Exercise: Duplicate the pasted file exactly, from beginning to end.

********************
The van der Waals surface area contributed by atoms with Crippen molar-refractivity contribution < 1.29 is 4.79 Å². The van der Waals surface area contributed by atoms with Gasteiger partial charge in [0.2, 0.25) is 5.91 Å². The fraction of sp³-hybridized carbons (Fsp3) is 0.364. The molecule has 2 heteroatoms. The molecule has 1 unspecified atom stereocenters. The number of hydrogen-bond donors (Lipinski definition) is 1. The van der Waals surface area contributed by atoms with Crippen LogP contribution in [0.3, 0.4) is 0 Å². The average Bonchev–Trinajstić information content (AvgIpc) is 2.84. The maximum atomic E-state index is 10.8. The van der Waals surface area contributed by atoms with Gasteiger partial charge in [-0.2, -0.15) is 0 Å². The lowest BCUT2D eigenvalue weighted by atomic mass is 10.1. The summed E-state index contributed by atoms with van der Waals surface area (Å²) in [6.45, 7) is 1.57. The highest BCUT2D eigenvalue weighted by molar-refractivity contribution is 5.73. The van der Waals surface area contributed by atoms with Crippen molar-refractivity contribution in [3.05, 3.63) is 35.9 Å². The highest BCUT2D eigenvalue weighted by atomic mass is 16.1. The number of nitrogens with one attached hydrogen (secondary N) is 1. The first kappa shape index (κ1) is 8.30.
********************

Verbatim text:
The van der Waals surface area contributed by atoms with Crippen molar-refractivity contribution < 1.29 is 4.79 Å². The van der Waals surface area contributed by atoms with Gasteiger partial charge in [0.2, 0.25) is 5.91 Å². The fraction of sp³-hybridized carbons (Fsp3) is 0.364. The molecule has 2 heteroatoms. The molecule has 1 unspecified atom stereocenters. The number of hydrogen-bond donors (Lipinski definition) is 1. The van der Waals surface area contributed by atoms with Crippen LogP contribution in [0.3, 0.4) is 0 Å². The average Bonchev–Trinajstić information content (AvgIpc) is 2.84. The maximum atomic E-state index is 10.8. The van der Waals surface area contributed by atoms with Gasteiger partial charge in [-0.2, -0.15) is 0 Å². The lowest BCUT2D eigenvalue weighted by atomic mass is 10.1. The summed E-state index contributed by atoms with van der Waals surface area (Å²) in [6.45, 7) is 1.57. The highest BCUT2D eigenvalue weighted by molar-refractivity contribution is 5.73. The van der Waals surface area contributed by atoms with Crippen molar-refractivity contribution in [3.05, 3.63) is 35.9 Å². The highest BCUT2D eigenvalue weighted by atomic mass is 16.1. The number of nitrogens with one attached hydrogen (secondary N) is 1. The first kappa shape index (κ1) is 8.30.